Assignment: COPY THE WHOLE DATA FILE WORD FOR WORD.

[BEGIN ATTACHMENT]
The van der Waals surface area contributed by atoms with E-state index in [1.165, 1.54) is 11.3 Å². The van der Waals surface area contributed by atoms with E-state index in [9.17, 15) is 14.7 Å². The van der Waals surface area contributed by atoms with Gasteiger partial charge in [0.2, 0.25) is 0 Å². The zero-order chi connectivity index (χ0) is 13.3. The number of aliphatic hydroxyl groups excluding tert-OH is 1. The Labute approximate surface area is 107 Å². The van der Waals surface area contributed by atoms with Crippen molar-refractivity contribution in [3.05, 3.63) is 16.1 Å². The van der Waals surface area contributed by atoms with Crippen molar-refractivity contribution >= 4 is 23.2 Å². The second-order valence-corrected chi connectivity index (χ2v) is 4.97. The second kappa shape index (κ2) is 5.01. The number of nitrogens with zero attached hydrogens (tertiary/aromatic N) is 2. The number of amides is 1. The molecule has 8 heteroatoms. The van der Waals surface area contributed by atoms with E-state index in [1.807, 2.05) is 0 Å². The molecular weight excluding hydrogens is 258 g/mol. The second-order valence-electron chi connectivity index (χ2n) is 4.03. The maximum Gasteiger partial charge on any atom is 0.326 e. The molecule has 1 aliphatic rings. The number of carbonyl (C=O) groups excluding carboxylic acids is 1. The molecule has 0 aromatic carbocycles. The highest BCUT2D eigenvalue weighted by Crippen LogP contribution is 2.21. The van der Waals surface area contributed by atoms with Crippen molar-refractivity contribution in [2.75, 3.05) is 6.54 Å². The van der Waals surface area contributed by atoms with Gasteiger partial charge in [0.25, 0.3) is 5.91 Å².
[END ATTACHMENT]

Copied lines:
The van der Waals surface area contributed by atoms with E-state index in [1.165, 1.54) is 11.3 Å². The van der Waals surface area contributed by atoms with E-state index in [9.17, 15) is 14.7 Å². The van der Waals surface area contributed by atoms with Gasteiger partial charge in [0.2, 0.25) is 0 Å². The zero-order chi connectivity index (χ0) is 13.3. The number of aliphatic hydroxyl groups excluding tert-OH is 1. The Labute approximate surface area is 107 Å². The van der Waals surface area contributed by atoms with Crippen molar-refractivity contribution in [3.05, 3.63) is 16.1 Å². The van der Waals surface area contributed by atoms with Crippen molar-refractivity contribution >= 4 is 23.2 Å². The second-order valence-corrected chi connectivity index (χ2v) is 4.97. The second kappa shape index (κ2) is 5.01. The number of nitrogens with zero attached hydrogens (tertiary/aromatic N) is 2. The number of amides is 1. The molecule has 8 heteroatoms. The van der Waals surface area contributed by atoms with E-state index in [1.807, 2.05) is 0 Å². The molecular weight excluding hydrogens is 258 g/mol. The second-order valence-electron chi connectivity index (χ2n) is 4.03. The maximum Gasteiger partial charge on any atom is 0.326 e. The molecule has 1 aliphatic rings. The number of carbonyl (C=O) groups excluding carboxylic acids is 1. The molecule has 0 aromatic carbocycles. The highest BCUT2D eigenvalue weighted by Crippen LogP contribution is 2.21. The van der Waals surface area contributed by atoms with Crippen molar-refractivity contribution in [2.75, 3.05) is 6.54 Å². The van der Waals surface area contributed by atoms with Gasteiger partial charge in [0.25, 0.3) is 5.91 Å².